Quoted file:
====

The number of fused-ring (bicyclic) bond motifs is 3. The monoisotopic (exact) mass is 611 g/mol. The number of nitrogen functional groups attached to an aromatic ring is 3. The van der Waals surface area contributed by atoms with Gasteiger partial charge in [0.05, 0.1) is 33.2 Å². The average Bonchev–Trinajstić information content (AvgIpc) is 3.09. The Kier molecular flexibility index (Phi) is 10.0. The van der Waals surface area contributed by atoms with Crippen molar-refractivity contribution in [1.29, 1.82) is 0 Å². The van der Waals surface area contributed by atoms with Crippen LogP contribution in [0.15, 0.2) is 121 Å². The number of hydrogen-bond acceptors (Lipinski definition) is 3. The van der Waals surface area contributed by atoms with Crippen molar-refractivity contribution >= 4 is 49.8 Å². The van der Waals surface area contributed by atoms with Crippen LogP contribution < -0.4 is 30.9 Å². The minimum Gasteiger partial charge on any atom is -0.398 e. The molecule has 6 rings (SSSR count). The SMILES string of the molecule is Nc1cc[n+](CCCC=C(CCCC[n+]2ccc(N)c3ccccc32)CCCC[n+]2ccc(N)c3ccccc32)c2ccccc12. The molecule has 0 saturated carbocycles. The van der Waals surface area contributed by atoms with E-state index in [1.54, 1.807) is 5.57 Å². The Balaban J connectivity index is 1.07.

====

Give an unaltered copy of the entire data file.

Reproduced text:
The number of fused-ring (bicyclic) bond motifs is 3. The monoisotopic (exact) mass is 611 g/mol. The number of nitrogen functional groups attached to an aromatic ring is 3. The van der Waals surface area contributed by atoms with Gasteiger partial charge in [0.05, 0.1) is 33.2 Å². The average Bonchev–Trinajstić information content (AvgIpc) is 3.09. The Kier molecular flexibility index (Phi) is 10.0. The van der Waals surface area contributed by atoms with Crippen molar-refractivity contribution in [1.29, 1.82) is 0 Å². The van der Waals surface area contributed by atoms with Crippen LogP contribution in [0.15, 0.2) is 121 Å². The number of hydrogen-bond acceptors (Lipinski definition) is 3. The van der Waals surface area contributed by atoms with Crippen molar-refractivity contribution >= 4 is 49.8 Å². The van der Waals surface area contributed by atoms with Crippen LogP contribution < -0.4 is 30.9 Å². The minimum Gasteiger partial charge on any atom is -0.398 e. The molecule has 6 rings (SSSR count). The SMILES string of the molecule is Nc1cc[n+](CCCC=C(CCCC[n+]2ccc(N)c3ccccc32)CCCC[n+]2ccc(N)c3ccccc32)c2ccccc12. The molecule has 0 saturated carbocycles. The van der Waals surface area contributed by atoms with E-state index in [1.54, 1.807) is 5.57 Å². The Balaban J connectivity index is 1.07.